25 August 2015
Associate Prof Gao Yong-Gui and research team uncover mechanical insights into translational regulation by BipA
BipA (BPI-inducible protein A) gene is highly conserved among bacterial and chloroplast genomes and has been implicated in regulating a variety of cellular processes including bacterial virulence, symbiosis, various stress responses, resistance to host defenses, swarming motility, biofilm, and capsule formation. BipA is an essential factor for bacterial survival at low temperature, nutrient depletion, and various other stress conditions. First, we determined the crystal structures of isolated BipA in various biologically states (nucleotide bound/free). Furthermore, in collaboration with Asst. Prof. Shashi’s lab, we also determined the structure of BipA as a translational GTPase bound to the ribosome in its active form, using the newly established Cryo-EM facility in NTU. Because no other stress response factor is known to interact with the A-site tRNA in ribosome, our results provide a novel mechanistic insight of translational regulation by BipA. In particular, the structure of BipA bound to ribosome with A- and P-site tRNAs reveals a new intermediate state, which implies a function for BipA in positioning of A-site tRNA or in preventing translocation by EF-G, in response to stress. Our findings also boost ribosome as one of the richest validated targets for antibacterial drug discovery.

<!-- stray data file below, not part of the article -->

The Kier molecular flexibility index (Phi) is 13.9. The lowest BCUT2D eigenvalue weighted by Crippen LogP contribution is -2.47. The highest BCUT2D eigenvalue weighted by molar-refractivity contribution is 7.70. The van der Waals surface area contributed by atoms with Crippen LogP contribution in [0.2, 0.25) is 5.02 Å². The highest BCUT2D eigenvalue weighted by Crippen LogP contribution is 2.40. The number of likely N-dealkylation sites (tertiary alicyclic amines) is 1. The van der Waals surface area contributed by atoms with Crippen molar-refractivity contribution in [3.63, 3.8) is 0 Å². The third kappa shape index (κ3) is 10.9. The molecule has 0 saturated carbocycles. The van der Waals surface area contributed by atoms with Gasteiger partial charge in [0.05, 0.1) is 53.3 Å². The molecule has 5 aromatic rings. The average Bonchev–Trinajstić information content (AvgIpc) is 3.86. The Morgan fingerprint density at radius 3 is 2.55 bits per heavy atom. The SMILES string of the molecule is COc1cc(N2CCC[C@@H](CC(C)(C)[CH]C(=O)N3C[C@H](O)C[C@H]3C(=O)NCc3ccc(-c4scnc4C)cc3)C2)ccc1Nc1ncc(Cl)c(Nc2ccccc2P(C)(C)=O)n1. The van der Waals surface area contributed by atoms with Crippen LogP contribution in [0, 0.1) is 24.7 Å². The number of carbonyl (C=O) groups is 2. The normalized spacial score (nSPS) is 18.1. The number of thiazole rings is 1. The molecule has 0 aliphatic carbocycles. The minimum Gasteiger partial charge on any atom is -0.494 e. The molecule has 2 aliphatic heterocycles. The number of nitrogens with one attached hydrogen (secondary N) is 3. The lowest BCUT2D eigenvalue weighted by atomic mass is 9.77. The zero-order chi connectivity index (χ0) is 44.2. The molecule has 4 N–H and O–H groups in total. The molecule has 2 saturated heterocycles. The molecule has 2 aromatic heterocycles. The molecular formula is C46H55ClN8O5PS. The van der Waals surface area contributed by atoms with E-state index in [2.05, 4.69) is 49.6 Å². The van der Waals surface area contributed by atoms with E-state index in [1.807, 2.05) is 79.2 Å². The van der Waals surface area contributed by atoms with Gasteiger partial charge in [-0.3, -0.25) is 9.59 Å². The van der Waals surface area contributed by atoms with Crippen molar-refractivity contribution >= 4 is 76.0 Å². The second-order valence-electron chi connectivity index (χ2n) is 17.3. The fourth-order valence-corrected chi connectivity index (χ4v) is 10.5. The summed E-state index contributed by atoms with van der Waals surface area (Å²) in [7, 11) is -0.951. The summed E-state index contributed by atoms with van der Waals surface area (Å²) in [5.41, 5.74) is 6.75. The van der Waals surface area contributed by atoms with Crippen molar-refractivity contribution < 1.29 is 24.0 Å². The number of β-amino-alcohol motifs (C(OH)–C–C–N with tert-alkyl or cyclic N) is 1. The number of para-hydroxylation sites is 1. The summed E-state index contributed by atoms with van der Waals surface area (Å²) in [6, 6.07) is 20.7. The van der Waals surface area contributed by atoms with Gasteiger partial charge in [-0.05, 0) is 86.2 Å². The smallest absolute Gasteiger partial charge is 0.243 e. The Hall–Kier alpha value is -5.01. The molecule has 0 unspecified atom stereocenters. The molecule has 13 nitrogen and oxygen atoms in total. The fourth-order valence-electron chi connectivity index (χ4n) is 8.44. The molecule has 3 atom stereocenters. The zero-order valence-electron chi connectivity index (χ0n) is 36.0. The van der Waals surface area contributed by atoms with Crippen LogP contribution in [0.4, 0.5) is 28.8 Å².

Paper is published on PNAS (Proceedings of the National Academy of Sciences of the United States) online on 17 August 2015.